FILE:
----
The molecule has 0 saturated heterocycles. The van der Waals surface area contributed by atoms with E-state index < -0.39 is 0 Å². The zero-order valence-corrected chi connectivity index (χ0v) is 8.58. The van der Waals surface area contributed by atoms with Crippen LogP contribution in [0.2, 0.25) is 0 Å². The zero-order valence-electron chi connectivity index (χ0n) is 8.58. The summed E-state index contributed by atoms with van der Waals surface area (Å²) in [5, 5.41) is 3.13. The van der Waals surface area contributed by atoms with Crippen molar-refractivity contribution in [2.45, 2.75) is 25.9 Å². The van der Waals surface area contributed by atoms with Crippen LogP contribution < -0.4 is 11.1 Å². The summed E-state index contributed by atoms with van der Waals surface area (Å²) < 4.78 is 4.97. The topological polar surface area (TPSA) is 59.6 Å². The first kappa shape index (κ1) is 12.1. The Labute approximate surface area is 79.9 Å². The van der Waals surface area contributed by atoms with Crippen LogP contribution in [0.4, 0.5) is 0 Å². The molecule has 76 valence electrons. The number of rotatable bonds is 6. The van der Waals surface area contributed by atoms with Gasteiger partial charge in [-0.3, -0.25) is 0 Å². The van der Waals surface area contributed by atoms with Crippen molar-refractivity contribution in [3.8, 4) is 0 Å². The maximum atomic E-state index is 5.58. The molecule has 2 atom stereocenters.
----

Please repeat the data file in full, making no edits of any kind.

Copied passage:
The molecule has 0 saturated heterocycles. The van der Waals surface area contributed by atoms with E-state index < -0.39 is 0 Å². The zero-order valence-corrected chi connectivity index (χ0v) is 8.58. The van der Waals surface area contributed by atoms with Crippen LogP contribution in [0.2, 0.25) is 0 Å². The zero-order valence-electron chi connectivity index (χ0n) is 8.58. The summed E-state index contributed by atoms with van der Waals surface area (Å²) in [5, 5.41) is 3.13. The van der Waals surface area contributed by atoms with Crippen molar-refractivity contribution in [2.45, 2.75) is 25.9 Å². The van der Waals surface area contributed by atoms with Crippen LogP contribution < -0.4 is 11.1 Å². The summed E-state index contributed by atoms with van der Waals surface area (Å²) < 4.78 is 4.97. The topological polar surface area (TPSA) is 59.6 Å². The first kappa shape index (κ1) is 12.1. The Labute approximate surface area is 79.9 Å². The van der Waals surface area contributed by atoms with Crippen LogP contribution in [0.4, 0.5) is 0 Å². The molecule has 76 valence electrons. The number of rotatable bonds is 6. The van der Waals surface area contributed by atoms with Gasteiger partial charge in [-0.3, -0.25) is 0 Å². The van der Waals surface area contributed by atoms with Crippen molar-refractivity contribution in [3.8, 4) is 0 Å². The maximum atomic E-state index is 5.58. The molecule has 2 atom stereocenters.